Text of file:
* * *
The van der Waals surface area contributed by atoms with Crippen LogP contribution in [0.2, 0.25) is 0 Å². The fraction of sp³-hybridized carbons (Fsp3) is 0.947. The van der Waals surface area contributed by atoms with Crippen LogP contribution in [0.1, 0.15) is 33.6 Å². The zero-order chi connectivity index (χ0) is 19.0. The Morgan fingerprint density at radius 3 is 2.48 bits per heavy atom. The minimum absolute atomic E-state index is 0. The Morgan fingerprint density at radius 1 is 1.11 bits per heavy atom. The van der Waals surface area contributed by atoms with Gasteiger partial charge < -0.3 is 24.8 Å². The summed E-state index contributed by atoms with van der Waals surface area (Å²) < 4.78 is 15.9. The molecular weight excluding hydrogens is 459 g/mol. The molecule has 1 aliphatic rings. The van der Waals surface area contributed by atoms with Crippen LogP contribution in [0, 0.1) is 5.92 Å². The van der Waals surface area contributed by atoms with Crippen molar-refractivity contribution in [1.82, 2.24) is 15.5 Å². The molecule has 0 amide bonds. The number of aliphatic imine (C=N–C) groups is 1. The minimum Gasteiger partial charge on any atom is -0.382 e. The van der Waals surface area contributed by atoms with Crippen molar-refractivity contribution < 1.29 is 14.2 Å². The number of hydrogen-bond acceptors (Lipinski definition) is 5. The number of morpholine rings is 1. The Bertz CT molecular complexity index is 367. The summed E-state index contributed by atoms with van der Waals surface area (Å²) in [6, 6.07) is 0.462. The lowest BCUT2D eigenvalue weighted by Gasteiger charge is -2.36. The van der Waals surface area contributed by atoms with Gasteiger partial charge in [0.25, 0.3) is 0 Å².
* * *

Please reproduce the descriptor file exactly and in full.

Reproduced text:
The van der Waals surface area contributed by atoms with Crippen LogP contribution in [0.2, 0.25) is 0 Å². The fraction of sp³-hybridized carbons (Fsp3) is 0.947. The van der Waals surface area contributed by atoms with Crippen LogP contribution in [0.1, 0.15) is 33.6 Å². The zero-order chi connectivity index (χ0) is 19.0. The Morgan fingerprint density at radius 3 is 2.48 bits per heavy atom. The minimum absolute atomic E-state index is 0. The Morgan fingerprint density at radius 1 is 1.11 bits per heavy atom. The van der Waals surface area contributed by atoms with Gasteiger partial charge < -0.3 is 24.8 Å². The summed E-state index contributed by atoms with van der Waals surface area (Å²) < 4.78 is 15.9. The molecular weight excluding hydrogens is 459 g/mol. The molecule has 1 aliphatic rings. The van der Waals surface area contributed by atoms with Crippen LogP contribution in [0, 0.1) is 5.92 Å². The van der Waals surface area contributed by atoms with Crippen molar-refractivity contribution in [1.82, 2.24) is 15.5 Å². The molecule has 0 amide bonds. The number of aliphatic imine (C=N–C) groups is 1. The minimum Gasteiger partial charge on any atom is -0.382 e. The van der Waals surface area contributed by atoms with Crippen molar-refractivity contribution < 1.29 is 14.2 Å². The number of hydrogen-bond acceptors (Lipinski definition) is 5. The number of morpholine rings is 1. The Bertz CT molecular complexity index is 367. The summed E-state index contributed by atoms with van der Waals surface area (Å²) in [6, 6.07) is 0.462. The lowest BCUT2D eigenvalue weighted by Gasteiger charge is -2.36. The van der Waals surface area contributed by atoms with Gasteiger partial charge in [0.25, 0.3) is 0 Å².